Ahhh, summer. Long, warm days, outdoor activities galore and — ouch! — bothersome pests, burning 07-02-14-take-the-heat.gifsun and unexpected bumps and bruises (yes you did have to dive for that volleyball). But don’t sit on the sidelines in fear of mishaps; instead, swing into summer with natural first-aid advice tailored to the season.

For the Beach

Sunburn. Prevention is, as always, your first defense. Liberally apply a broad-spectrum sunscreen (one that protects against UVA and UVB rays) with an SPF of 30 or higher. Choose one with mineral ingredients like zinc oxide and titanium dioxide that block harmful rays, rather than sunscreens that contain chemicals such as oxybenzone or octinoxate, which can disrupt hormone balance and cause allergic reactions. And remember, no sunscreen is truly waterproof — despite what the label says — so reapply every two hours or after swimming or sweating excessively.

What if you get sunburned? Aloe vera remains the tried-and-true cooling and anti-inflammatory burn remedy. Dab sunburned skin with an aloe-soaked cotton ball at least twice per day and take cool or lukewarm showers (not scorching hot) to further reduce inflammation. Got a tube of aloe languishing in your medicine cabinet since last year? Toss it. It’s best to buy a new aloe gel every year and keep it in the refrigerator to maintain its freshness and healing properties.

Also, rub sun-kissed skin with a thick lotion containing antioxidant vitamin E to reduce long-term skin damage. Choose an alcohol-free lotion to avoid further irritation. Lavender essential oil is also known for its healing and pain-relieving abilities.

For the Park

Bee sting. Given bees’ and people’s affection for all things sweet and sticky (s’mores anyone?) be prepared to deal with possible stings on your next picnic or campout.

When a bee stings you or your buddy, check to see if the stinger is lodged in the skin. Rather than remove it with tweezers — which may squeeze more venom into the site — dislodge the stinger by sliding a straight-edged object such as a credit card across the skin. Wash the area thoroughly with soap and water. Make a thick paste of baking soda and water; then cover the sting with the mixture to neutralize the bee’s toxins. After 10-15 minutes, wash off the dried mixture with warm water.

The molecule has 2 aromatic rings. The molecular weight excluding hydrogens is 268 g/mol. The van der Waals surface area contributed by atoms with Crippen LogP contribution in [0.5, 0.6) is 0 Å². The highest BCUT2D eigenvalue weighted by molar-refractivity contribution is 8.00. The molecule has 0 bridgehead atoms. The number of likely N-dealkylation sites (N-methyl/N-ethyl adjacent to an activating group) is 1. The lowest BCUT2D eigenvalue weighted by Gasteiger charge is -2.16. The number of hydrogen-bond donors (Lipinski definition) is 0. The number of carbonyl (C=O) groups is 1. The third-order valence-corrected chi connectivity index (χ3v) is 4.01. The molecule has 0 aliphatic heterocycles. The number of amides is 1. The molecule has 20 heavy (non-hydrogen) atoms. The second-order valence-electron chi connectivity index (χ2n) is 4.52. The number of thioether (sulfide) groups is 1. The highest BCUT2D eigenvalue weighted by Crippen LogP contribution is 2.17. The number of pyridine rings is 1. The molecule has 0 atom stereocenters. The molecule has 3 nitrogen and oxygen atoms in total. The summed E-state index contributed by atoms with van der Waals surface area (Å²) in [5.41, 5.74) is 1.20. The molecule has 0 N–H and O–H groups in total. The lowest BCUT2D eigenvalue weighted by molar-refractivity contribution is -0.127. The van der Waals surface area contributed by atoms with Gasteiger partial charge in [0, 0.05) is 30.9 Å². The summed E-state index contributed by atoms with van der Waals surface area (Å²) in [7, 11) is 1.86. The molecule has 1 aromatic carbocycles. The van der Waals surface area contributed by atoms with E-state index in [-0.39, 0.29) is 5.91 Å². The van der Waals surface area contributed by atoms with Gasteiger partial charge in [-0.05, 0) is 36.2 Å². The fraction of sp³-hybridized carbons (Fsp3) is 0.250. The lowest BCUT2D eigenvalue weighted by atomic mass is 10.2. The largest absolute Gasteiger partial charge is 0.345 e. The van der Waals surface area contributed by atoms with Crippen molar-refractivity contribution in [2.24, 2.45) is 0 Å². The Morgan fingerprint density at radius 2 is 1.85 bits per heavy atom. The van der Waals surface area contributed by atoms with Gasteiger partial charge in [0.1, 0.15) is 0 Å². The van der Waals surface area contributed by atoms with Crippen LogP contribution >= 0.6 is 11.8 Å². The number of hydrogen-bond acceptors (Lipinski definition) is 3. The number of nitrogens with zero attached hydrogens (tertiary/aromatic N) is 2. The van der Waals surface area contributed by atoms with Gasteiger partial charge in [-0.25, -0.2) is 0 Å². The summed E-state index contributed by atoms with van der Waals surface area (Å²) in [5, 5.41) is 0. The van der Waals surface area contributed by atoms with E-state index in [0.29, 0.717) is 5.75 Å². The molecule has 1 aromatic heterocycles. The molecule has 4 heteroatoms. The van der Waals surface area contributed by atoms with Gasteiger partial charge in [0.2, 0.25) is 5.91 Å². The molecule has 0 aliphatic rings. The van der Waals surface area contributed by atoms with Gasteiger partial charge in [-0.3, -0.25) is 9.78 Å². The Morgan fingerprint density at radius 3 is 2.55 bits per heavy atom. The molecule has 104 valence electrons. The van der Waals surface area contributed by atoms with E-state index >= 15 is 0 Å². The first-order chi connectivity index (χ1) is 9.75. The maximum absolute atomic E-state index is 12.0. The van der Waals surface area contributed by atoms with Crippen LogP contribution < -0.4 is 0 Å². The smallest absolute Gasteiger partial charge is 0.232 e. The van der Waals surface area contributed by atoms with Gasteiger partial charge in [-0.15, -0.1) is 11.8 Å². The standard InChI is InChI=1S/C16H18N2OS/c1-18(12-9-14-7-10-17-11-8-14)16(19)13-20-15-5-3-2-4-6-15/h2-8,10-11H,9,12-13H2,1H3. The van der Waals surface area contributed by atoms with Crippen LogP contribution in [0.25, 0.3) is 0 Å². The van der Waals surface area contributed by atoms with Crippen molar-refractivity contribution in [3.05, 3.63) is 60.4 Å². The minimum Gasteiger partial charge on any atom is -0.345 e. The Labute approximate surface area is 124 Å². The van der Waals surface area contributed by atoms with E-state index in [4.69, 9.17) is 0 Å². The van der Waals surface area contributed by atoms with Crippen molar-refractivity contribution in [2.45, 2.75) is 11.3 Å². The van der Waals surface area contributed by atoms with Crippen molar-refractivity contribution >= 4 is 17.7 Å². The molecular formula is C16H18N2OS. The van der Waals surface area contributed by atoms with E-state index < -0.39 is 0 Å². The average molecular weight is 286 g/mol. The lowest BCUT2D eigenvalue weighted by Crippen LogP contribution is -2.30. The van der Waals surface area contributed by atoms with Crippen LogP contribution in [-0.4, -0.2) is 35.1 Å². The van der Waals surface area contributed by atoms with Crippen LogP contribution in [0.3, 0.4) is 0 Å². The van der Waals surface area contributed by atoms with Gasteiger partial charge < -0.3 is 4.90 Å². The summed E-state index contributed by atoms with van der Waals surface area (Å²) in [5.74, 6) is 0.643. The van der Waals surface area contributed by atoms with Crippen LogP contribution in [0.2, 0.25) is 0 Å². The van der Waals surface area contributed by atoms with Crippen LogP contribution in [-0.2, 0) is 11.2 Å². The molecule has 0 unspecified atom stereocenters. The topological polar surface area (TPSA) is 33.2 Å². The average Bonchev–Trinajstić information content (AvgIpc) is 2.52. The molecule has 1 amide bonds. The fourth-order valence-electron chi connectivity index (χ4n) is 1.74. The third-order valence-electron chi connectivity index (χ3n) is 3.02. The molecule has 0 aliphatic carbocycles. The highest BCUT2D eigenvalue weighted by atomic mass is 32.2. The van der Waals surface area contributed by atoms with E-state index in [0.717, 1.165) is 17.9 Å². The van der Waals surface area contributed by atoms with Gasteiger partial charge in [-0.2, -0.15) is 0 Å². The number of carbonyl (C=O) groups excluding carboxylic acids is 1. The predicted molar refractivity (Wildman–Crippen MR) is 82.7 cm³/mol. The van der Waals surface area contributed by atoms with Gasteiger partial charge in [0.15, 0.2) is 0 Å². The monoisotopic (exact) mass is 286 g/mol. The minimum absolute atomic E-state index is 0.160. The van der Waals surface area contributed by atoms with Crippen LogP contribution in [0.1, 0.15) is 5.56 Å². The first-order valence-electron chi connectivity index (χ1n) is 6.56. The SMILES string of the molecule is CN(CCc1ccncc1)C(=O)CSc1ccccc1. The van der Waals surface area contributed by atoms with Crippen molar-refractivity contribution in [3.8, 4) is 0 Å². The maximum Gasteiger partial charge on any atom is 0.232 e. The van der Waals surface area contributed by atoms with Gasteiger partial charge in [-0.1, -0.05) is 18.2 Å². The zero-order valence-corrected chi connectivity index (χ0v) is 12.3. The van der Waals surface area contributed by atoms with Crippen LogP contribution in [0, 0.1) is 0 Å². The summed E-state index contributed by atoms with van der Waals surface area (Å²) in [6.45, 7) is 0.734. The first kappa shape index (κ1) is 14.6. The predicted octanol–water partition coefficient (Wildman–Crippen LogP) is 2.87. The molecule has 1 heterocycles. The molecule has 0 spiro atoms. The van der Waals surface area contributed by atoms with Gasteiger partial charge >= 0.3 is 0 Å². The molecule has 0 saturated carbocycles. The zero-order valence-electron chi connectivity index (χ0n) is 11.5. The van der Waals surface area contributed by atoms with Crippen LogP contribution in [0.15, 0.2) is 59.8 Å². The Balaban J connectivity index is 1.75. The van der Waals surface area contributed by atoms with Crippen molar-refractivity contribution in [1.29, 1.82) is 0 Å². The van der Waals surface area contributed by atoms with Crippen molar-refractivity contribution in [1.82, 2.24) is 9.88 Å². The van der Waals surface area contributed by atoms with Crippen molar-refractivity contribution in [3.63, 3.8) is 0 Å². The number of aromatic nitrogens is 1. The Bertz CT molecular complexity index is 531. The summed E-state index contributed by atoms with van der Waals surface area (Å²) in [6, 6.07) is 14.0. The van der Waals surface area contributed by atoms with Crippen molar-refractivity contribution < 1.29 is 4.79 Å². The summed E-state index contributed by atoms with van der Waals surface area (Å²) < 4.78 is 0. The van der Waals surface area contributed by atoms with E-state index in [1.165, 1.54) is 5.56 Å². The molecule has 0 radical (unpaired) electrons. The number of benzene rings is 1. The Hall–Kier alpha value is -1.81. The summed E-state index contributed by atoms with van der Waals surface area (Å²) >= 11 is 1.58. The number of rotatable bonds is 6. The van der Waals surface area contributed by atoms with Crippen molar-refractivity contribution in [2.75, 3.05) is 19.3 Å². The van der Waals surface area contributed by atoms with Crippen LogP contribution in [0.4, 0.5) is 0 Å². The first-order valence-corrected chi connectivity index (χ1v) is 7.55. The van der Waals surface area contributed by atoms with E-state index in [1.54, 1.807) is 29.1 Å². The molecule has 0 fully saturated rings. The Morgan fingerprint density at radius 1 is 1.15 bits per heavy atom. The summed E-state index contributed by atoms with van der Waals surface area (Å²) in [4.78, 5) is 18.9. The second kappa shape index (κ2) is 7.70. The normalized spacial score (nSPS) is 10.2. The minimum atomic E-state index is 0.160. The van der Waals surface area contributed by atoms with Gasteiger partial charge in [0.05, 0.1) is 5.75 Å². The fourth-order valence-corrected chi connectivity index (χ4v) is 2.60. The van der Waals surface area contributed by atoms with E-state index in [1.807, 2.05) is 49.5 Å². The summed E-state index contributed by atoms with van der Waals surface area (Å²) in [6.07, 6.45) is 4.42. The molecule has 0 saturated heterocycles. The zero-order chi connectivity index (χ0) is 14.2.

For pain, apply ice for 10 minutes and then remove it for 10 minutes, repeating the process for an hour. And remember, shortness of breath or facial swelling may indicate an allergic reaction, so treat the situation as an emergency.

Heat rash. Often occurring in children and infants, heat rash’s telltale signs include hundreds of tiny red bumps on the abdomen, arms, neck or back. Heat rash occurs when sweat is unable to evaporate and becomes trapped under sweat glands; hot, humid weather, strenuous exercise, or constrictive clothing can make it worse. It’s also a possible indicator of impending heat exhaustion, dehydration, and heat stroke.

To treat heat rash, first move the affected person to a shady or air-conditioned area, and have him sip cool water. At home, mix 1 tablespoon apple cider vinegar in 1 cup cold water; dip a washcloth into it and thoroughly but gently wipe down the irritated area. The apple cider vinegar will reset the pH balance of the skin and kill bacteria, while the cool water will calm down the rash. Change into loose clothing, too.

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